Alice Könitz

HUDSON FRANKLIN 508 West 26th Street #318 September 7–October 14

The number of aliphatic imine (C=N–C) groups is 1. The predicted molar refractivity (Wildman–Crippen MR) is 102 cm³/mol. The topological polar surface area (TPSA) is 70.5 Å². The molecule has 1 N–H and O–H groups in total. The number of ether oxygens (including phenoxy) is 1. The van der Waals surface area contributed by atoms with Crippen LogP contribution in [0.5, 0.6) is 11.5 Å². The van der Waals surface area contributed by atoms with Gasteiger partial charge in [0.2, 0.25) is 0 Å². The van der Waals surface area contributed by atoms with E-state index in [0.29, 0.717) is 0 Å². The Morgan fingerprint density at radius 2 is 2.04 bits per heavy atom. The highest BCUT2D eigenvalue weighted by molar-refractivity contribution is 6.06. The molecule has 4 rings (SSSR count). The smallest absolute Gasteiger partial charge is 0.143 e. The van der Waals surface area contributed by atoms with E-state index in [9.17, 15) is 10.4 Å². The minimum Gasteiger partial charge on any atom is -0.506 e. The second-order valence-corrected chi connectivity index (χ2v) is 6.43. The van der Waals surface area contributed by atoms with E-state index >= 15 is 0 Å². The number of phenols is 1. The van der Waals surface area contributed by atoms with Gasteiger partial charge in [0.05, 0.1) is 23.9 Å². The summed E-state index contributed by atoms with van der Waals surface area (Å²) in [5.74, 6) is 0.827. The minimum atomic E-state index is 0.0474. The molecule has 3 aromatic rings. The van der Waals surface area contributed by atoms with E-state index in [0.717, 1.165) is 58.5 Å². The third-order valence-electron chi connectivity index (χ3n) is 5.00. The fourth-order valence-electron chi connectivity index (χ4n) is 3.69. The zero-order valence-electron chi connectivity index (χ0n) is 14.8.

“Two Proud Society Spouses Are Reclining on Contemporary Furniture as a Golden-Eyed Ghost Lady Looks over the Coffee Tables,” the unwieldy title of Los Angeles–based artist Alice Könitz’s second New York solo show, not only hints at a narrative that might animate these more-or-less abstract sculptures and collages but also indicates that, in a pendular swing between private and public concerns (her last solo, in LA, was titled “Public Sculpture”), Könitz has returned to the intimate scale of the domestic. Here, the eponymous Ghost Lady, a fashion-model head clipped from a glossy magazine and adorned with bits of colored paper, looks over the room from the back wall, her Brown and White Melamine Mask, 2006, directly opposite. Between the two are a handful of modular, provisional-looking constructions that formally echo midcentury abstract sculpture (and “Contemporary Furniture”) but are rendered in inexpensive materials more common to flat-pack, build-it-yourself furnishings. Each supports knickknacks—small rocks fused to candles by dripping wax—and homemade “magazines.” The sculptures have a winsome charm, but it is the visual essays—comprising (among much else) a mix of fashion spreads and reproductions of Könitz’s earlier sculptures—that pack the greatest punch. The signs of rudimentary collage are still visible, but running a finger across the smooth surfaces betrays the fact that they have been scanned into a computer and reprinted. Some pages have geometric designs excised from the sheets, allowing the viewer to peek through—and once again adding a sliver of depth to the composition. The sophisticated translations between two and three dimensions (also a feature of Sara VanDerBeek’s photographs now on view at D’Amelio Terras) wittily acknowledge that bodies—both human and of artwork—must necessarily be chastened, becoming mere pictures; but this fact fails to diminish one’s desire to see Könitz pry them apart and make objects of them once again. —Brian Sholis